This story has been republished by: WRAL
Broadcast by Jackson Lanier
Print story by Anne Tate
Graphics by Eleanor Burcham
Jaydn James always considered attending a historically Black college or university – she dreamed of continuing the legacy of her parents and grandparents, who also attended HBCUs.
James attended Trident Technical College in her hometown of Charleston, South Carolina, for two years, and she planned to transfer to the University of South Carolina because it was close to home – but that was before she visited North Carolina Agricultural and Technical State University. She fell in love with the campus, was drawn to its reputation as a top-ranked HBCU and liked that it was out-of-state.
“I loved the community,” James said. “It reminded me of family – a big family I get to be around 24/7.”
As an out-of-state applicant, James was one of the lucky ones. Only 18% of enrolled freshmen at UNC System schools can be from out of state.
North Carolina is home to five UNC System HBCUs: Elizabeth City State University, Fayetteville State University, Winston-Salem State University, North Carolina Central University and NCAT. Students come from all around the country to attend these schools, but enrollment is limited. The schools have asked to open admission to more students outside of the state to allow continued growth and provide stability to their institutions.
A push for change
In February, all five HBCU chancellors signed a letter to UNC System President Peter Hans, requesting that the student cap on non-resident freshmen students be increased from 18% to 25%.
“This action has the potential to strengthen the future of the UNC System’s HBCUs, recruit new talent without forestalling any NC resident student access, and would greatly enhance the experience of all students at our universities,” the letter said.
Hans presented the letter and potential policy change at a February UNC Board of Governors committee meeting. He recommended that the BOG vote to accept the amendment and permanently change the policy, in addition to dismissing the penalties assessed to any HBCU that exceeded the cap prior to fall 2020.
“We’ve looked very closely at how best to correct for historic underinvestment in these universities, and one of the most effective and efficient steps we can take is to amend the cap on out-of-state students to allow our HBCUs — and only our HBCUs — to welcome more students from across the country,” Hans said.
Board member Marty Kotis objects to the policy change. He doesn’t think the cap should be increased at any UNC System schools. He wants to reserve as many spots for North Carolinians as possible because he believes the University System was created for North Carolinians.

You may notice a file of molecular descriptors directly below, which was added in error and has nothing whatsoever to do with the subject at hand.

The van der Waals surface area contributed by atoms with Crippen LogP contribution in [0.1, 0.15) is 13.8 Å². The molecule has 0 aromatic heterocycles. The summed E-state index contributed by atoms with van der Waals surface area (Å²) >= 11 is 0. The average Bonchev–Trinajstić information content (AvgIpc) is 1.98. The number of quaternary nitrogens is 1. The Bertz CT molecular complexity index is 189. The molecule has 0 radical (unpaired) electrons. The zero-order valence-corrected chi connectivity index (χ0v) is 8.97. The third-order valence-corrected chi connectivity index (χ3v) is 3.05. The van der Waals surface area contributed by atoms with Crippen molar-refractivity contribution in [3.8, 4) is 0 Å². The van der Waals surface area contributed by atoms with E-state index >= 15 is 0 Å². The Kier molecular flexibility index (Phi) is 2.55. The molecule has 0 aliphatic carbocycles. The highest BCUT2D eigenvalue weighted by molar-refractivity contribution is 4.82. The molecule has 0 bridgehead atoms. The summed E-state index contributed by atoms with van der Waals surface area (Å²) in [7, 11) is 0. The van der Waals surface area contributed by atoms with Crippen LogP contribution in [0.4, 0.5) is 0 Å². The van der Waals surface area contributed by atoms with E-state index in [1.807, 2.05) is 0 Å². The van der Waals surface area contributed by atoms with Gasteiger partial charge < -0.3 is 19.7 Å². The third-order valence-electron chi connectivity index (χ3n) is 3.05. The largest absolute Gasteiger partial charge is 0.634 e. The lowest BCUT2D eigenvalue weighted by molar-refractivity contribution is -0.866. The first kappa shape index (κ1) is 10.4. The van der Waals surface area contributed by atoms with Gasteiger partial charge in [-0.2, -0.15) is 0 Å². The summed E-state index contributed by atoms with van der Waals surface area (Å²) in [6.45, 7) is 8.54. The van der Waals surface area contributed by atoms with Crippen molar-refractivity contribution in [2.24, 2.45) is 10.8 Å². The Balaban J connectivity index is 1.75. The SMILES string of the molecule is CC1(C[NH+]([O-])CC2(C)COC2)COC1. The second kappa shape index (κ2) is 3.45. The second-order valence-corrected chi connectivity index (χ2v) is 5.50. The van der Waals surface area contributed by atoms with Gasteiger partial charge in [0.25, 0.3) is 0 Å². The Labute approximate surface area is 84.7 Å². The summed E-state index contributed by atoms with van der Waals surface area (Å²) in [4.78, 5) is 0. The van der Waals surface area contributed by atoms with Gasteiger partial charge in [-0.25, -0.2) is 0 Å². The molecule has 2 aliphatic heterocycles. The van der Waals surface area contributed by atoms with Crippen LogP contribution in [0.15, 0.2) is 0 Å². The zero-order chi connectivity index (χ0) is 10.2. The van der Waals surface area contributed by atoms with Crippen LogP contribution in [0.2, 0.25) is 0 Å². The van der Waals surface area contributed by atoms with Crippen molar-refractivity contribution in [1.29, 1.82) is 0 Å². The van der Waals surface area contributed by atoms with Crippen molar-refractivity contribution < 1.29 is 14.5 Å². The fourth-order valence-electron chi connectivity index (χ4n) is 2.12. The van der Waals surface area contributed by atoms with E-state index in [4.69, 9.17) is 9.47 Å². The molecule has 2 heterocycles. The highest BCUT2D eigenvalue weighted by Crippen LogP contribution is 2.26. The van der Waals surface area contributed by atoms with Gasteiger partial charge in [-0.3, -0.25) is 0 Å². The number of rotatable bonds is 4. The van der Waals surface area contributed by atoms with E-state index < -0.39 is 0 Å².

“There’s always this focus on more money, not necessarily educating the people of the state,” Kotis said. “I think we really need to take a holistic approach and say, ‘how do we improve the lives of North Carolinians with this University System,’ which I believe was the original intent.”
On April 22, the full Board will vote on whether to increase the admissions cap on out-of-state students – only at the five HBCUs, excluding 11 non-HBCU UNC System universities – amending section 700.1.3 of the UNC Policy Manual. UNC School of the Arts is exempt from the cap due to its art concentration.
“We would like to become a national magnet for students who are interested in attending an HBCU,” Hans said. “And those students have come from all kinds of places and from all walks of life and from all different races and ethnicities. And so opening the possibility for more out-of-state students to come to our HBCUs I think is a win-win for everyone.”
The 82/18 Rule
The 82/18 rule, mandating that no more than 18% of incoming first-year students at UNC System Schools are out-of-state, ensuring room for 82% in-state enrollment, was created in 1986. No changes to the policy have been made since.
“The intent was to ensure that there were enough seats for qualified North Carolina students in the public universities,” Kimberly van Noort, senior vice president for academic affairs and chief academic officer of the UNC System, said. “The public universities in North Carolina are very generously supported by the state and by taxpayer dollars and the intent was to prevent displacing qualified North Carolina students in favor of out-of-state students who might be paying higher tuition.”